Trauma and Technology: The Role of ICT in Women’s Safety and Mental Health Interventions
This talk is motivated by increased efforts in ICTD to lower rates of violence against women (VAW) worldwide. Conventional wisdom in international development often cites women’s advancement as the key factor in sustainable development strategies, although overall, ICTD has historically done a poor job taking women’s unique development concerns into account. However, new anti-rape and anti-harassment ICT efforts combine gender and technology policy and activity, and raise interesting questions about design, agency and ethics. This discussion introduces these intersections as areas for future research and development.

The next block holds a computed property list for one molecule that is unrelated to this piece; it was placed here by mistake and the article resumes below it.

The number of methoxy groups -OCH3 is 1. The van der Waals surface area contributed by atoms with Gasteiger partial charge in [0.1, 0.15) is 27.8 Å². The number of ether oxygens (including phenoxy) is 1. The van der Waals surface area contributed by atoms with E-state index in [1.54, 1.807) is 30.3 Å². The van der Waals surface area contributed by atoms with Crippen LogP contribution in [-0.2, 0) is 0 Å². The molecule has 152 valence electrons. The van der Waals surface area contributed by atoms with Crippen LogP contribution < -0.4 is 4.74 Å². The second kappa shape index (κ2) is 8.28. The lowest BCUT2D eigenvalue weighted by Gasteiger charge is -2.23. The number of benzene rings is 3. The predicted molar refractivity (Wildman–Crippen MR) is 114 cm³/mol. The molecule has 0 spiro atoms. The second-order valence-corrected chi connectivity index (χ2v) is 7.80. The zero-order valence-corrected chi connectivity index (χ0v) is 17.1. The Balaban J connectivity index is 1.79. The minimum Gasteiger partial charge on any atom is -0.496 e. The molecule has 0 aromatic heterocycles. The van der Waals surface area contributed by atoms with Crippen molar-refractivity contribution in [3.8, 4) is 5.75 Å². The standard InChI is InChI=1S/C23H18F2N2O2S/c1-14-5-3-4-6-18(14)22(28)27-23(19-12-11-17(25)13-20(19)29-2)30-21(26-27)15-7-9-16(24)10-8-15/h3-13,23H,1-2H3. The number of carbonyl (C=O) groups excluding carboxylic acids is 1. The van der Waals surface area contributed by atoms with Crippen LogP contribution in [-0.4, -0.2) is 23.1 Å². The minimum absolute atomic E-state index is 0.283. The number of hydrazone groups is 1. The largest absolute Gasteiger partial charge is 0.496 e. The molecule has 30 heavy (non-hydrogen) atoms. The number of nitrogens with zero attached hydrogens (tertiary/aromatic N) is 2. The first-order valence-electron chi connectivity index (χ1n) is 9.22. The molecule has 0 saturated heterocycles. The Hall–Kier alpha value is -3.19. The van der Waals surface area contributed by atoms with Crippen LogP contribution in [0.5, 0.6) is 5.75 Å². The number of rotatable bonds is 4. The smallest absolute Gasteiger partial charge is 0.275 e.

Revi Sterling is the founder and director of the first Information and Communication Technology for Development (ICTD) professional master’s program in the United States, a program that places equal emphasis on technology, methodology, and development studies. Previously, Sterling worked at Microsoft for 10 years where she spearheaded Microsoft Research’s efforts in gender equity in computer science. She has served on the leading gender and technology boards, and testified before the U.S. Congress about the need for more women in the technical workforce. She moved into the field of ICTD to research the impact of technology on women’s empowerment in underdeveloped communities. She is most concerned on the “hidden” barriers to ICTD use and access. Some of these topics include gender and power relations, development readiness, community expectation management and systemic disempowerment. Her current research explores the potential of ICT to establish and sustain mental health interventions in remote communities with a history of trauma and isolation. She is the recipient of the 2012 Anita Borg Institute Women of Vision award for Social Impact.